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What is OSHA’s Criteria for Hearing Loss Recording?
To record a hearing loss on the OSHA 300 Log, the following three criteria must be met:
1. Standard Threshold Shift (STS) which is an average change ≥ 10 dB at 2000, 3000 and 4000Hz compared to the baseline.
2. Average Hearing Loss ≥ 25 dB at 2000, 3000 and 4000Hz on the current test.
3. The STS is work-related, either in whole or in part.
The Possibly-Recordable STS report lists those persons meeting criteria #1 and #2. In most cases, OSHA assumes an STS to be work-related unless determined otherwise by a licensed healthcare professional. However, the final recording decision lies with the employer.
Time Period for Recording
OSHA allows a 30-day retest period beginning on the date of the STS. OSHA also allows a 7-day recording period. Thus, OSHA allows a 37-day recording window.
OSHA does not require a retest, but if a retest is done it must be completed within 30 days of the test showing the STS. Retesting is strongly recommended as many STSs do not persist on retest.
If a retest is conducted at a local clinic, it is critical that the test be manually entered into AudioAssessor® to determine if the STS did or did not persist. This manual data entry process is quite easy. Every mobile audio client has an AudioAssessor® account for this purpose.
If retesting cannot be completed within the 30-day window, recording is generally recommended. The recordable may be lined out later pending the outcome of a retest conducted after the 30-day window or a determination of non-work relatedness.
OSHA permits an STS to either not be recorded or, if recorded, to be lined off the Log if the STS is determined to be non-work related by an Audiologist or Physician. EI’s Audiologists can provide Work-Relatedness Determinations (WRD) upon request for a nominal fee.
If you would like to have EI provide this service, please login to your AudioAssessor® account to complete and submit the online Work-Relatedness Determination Questionnaire (WRDQ). Simply open up the employee’s audiometric history page and click on the WRDQ icon to the right of the current test data. Fill in the form and click to submit.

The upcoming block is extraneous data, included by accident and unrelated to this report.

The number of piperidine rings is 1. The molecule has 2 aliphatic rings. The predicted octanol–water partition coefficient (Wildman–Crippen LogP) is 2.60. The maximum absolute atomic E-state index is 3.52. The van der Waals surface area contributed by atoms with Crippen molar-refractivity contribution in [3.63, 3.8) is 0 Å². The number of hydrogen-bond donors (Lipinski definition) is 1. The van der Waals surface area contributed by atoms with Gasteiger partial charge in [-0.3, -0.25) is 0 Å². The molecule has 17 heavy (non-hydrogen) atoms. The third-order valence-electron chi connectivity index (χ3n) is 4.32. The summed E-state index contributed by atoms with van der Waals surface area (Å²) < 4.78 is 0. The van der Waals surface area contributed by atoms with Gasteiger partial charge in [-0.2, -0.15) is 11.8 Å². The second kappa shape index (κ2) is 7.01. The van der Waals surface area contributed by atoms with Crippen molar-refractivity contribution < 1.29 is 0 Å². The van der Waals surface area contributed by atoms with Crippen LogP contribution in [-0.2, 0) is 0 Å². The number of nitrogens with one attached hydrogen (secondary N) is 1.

Generally, it is preferable to obtain a retest prior to requesting a WRD.
AudioAssessor® Can Help!
Deciding whether or not to record an STS can be a complex decision. Was it previously recorded? Was it lined out and why? Should it be recorded now?
One of the great advantages of your company having an AudioAssessor® account is that it can be used to help safety & health professionals make the decision whether or not to record the STS.
If the STS was recorded in an earlier year compared to the same baseline, there is no requirement to record the current STS. Log into AudioAssessor® to access the employee’s prior hearing tests. This will tell you which years the employee had a potentially recordable STS and if EI did a Work-Relatedness Determination. Then look on OSHA 300 Logs for those years to determine if the STS was previously recorded.
When looking at past hearing tests and OSHA 300 Logs, determine which ear (left, right or both) was recorded. If for instance the left ear was previously recorded and the current test shows a right ear STS, then this is a new STS that must be considered for recording.
If the STS was determined to be non-work related in an earlier year, then there is no requirement to record the current STS unless it is a new STS. If EI did the work-relatedness determination, that information will be available with the employee’s hearing tests in AudioAssessor®.
What is meant by a “new” STS? One example is the left ear vs. right ear difference mentioned above. Another common example involves a revised baseline. Remember that OSHA permits baselines to be revised. So let’s say that a left-ear recordable STS took place in 2010 compared to a 1993 baseline, and that the baseline was later revised to 2010. Now let’s say that another left-ear STS took place in 2014 compared to the revised 2010 baseline. The 2014 STS is considered a “new” STS even though it is in the same ear.
If the current test shows an STS that was not recorded in an earlier year or not determined to be non-work related in an earlier year, then it is suggested that the current STS be recorded or request EI to conduct a work relatedness determination.
Ultimately, the employer makes the final decision to record, not the Audiologist or Physician reviewing hearing test data. The role of the licensed healthcare professional is to determine work-relatedness based on the best information available, and advise the employer accordingly.
Remember that from an OSHA standpoint you will not go wrong by recording an STS. A recording can always be lined out later. OSHA considers incorrectly not recording an STS to be the greater error.